Chinese authorities are reportedly stepping up their campaign against Muslims in the north-western region of Xinjiang.
According to sources in the region, officials have been warning neighbourhoods and mosques that ethnic minority Muslim families are being forced to hand in religious items including the Koran and prayer mats.
They face severe punishment if they are discovered.
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According to Radio Free Asia, reports have emerged from Kashgar, Hotan and other regions of similar practices starting last week.
The spokesman for the exile World Uyghur Congress group, Dilxat Raxit said they received a notification saying that every single ethnic Uyghur must hand in any Islam-related items from their own home.
Copies of the Koran and related items must be handed into the government authorities, and there are will be notices being broadcast via WeChat, China’s most popular social media app.
Campaign: Ethnic minority Muslim families are forced to hand in copies of the Koran
China’s Xinjiang province is far west and Kashgar is the biggest city west of China
According to local officials, Xinjiang authorities earlier this year, began removing all Korans published more than five years ago due to extremist content.
The Korans were taken as part of the ‘Three Illegals and One Item’ campaign that was underway in Xinjiang, which is against ‘illegal’ religious items owned by mostly Muslim Uyghurs.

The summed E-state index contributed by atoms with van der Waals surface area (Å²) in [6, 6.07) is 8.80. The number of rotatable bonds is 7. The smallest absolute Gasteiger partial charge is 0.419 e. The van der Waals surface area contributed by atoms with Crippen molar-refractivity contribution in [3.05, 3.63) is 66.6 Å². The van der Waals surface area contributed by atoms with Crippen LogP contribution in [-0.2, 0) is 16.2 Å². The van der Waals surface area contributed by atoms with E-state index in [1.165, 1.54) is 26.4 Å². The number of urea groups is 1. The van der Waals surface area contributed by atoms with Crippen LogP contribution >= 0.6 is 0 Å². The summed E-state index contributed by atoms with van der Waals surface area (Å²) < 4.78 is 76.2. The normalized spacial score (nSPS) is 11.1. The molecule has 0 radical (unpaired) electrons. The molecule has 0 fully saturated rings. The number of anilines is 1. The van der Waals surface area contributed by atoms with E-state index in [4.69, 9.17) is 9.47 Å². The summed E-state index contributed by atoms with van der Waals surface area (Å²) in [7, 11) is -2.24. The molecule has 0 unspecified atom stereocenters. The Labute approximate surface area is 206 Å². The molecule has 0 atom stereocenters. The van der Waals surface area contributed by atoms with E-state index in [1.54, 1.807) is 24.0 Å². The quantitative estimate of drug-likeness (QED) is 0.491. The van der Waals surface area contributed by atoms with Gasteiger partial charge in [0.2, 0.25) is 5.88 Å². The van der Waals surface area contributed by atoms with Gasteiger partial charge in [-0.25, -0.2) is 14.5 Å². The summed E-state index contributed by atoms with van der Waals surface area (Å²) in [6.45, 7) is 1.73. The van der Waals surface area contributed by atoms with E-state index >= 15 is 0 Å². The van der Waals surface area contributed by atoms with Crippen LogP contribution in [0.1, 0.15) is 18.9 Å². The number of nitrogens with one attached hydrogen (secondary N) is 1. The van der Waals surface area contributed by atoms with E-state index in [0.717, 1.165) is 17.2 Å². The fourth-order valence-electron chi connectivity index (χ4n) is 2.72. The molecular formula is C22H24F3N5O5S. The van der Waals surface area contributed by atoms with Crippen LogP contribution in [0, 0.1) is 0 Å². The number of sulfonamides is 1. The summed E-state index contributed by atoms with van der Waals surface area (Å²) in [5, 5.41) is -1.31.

This operation bans ‘illegal’ publicity, religious activities, religious teaching, and items believed to be tools of terrorism including flammable objects, and knives.
Challenging: Xinjiang authorities began removing Korans published more than 5 years ago
Daily prayers: A Muslim man is praying in a mosque, and reading the Koran
The Uyghur American Association said in a recent press release that China has introduced new regulations that further criminalise religious practice and belief.
The Uyghur Human Rights Project has asked China to respect international human rights standards on freedom of religion and to end the targeting of Uyghurs.
China says it is facing threats from domestic cults and radical Islam, however, critics have accused Beijing of a broader pattern of harassment, detention and abuse.
According to a copy of the regulations posted on the State Council’s official website the latest measures focus on ‘maintaining legality, blocking extremism, and attacking crime’.